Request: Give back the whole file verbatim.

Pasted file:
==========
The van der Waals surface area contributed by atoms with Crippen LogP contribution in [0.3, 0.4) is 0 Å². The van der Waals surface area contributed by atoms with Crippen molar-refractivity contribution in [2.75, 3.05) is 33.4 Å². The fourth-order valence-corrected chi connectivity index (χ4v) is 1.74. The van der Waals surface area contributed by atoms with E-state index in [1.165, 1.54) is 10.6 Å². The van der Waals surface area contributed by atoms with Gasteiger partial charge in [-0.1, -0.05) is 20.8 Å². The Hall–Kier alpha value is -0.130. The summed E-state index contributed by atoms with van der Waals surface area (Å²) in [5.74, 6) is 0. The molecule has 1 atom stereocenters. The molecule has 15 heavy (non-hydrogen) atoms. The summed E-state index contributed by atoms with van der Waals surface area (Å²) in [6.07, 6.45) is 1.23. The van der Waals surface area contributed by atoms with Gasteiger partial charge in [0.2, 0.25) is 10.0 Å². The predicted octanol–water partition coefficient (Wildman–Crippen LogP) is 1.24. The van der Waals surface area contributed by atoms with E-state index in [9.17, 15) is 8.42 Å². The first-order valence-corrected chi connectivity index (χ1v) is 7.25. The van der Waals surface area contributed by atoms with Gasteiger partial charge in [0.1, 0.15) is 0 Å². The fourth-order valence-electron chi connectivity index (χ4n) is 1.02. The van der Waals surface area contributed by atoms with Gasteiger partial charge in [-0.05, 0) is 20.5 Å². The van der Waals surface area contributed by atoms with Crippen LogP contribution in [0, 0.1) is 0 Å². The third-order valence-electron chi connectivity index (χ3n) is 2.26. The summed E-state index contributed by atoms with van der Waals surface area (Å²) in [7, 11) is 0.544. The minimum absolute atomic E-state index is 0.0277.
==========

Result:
The van der Waals surface area contributed by atoms with Crippen LogP contribution in [0.3, 0.4) is 0 Å². The van der Waals surface area contributed by atoms with Crippen molar-refractivity contribution in [2.75, 3.05) is 33.4 Å². The fourth-order valence-corrected chi connectivity index (χ4v) is 1.74. The van der Waals surface area contributed by atoms with E-state index in [1.165, 1.54) is 10.6 Å². The van der Waals surface area contributed by atoms with Gasteiger partial charge in [-0.1, -0.05) is 20.8 Å². The Hall–Kier alpha value is -0.130. The summed E-state index contributed by atoms with van der Waals surface area (Å²) in [5.74, 6) is 0. The molecule has 1 atom stereocenters. The molecule has 15 heavy (non-hydrogen) atoms. The summed E-state index contributed by atoms with van der Waals surface area (Å²) in [6.07, 6.45) is 1.23. The van der Waals surface area contributed by atoms with Gasteiger partial charge in [0.2, 0.25) is 10.0 Å². The predicted octanol–water partition coefficient (Wildman–Crippen LogP) is 1.24. The van der Waals surface area contributed by atoms with E-state index in [9.17, 15) is 8.42 Å². The first-order valence-corrected chi connectivity index (χ1v) is 7.25. The van der Waals surface area contributed by atoms with Gasteiger partial charge in [0.1, 0.15) is 0 Å². The fourth-order valence-electron chi connectivity index (χ4n) is 1.02. The van der Waals surface area contributed by atoms with Gasteiger partial charge in [-0.05, 0) is 20.5 Å². The van der Waals surface area contributed by atoms with Crippen LogP contribution in [0, 0.1) is 0 Å². The third-order valence-electron chi connectivity index (χ3n) is 2.26. The summed E-state index contributed by atoms with van der Waals surface area (Å²) in [7, 11) is 0.544. The minimum absolute atomic E-state index is 0.0277.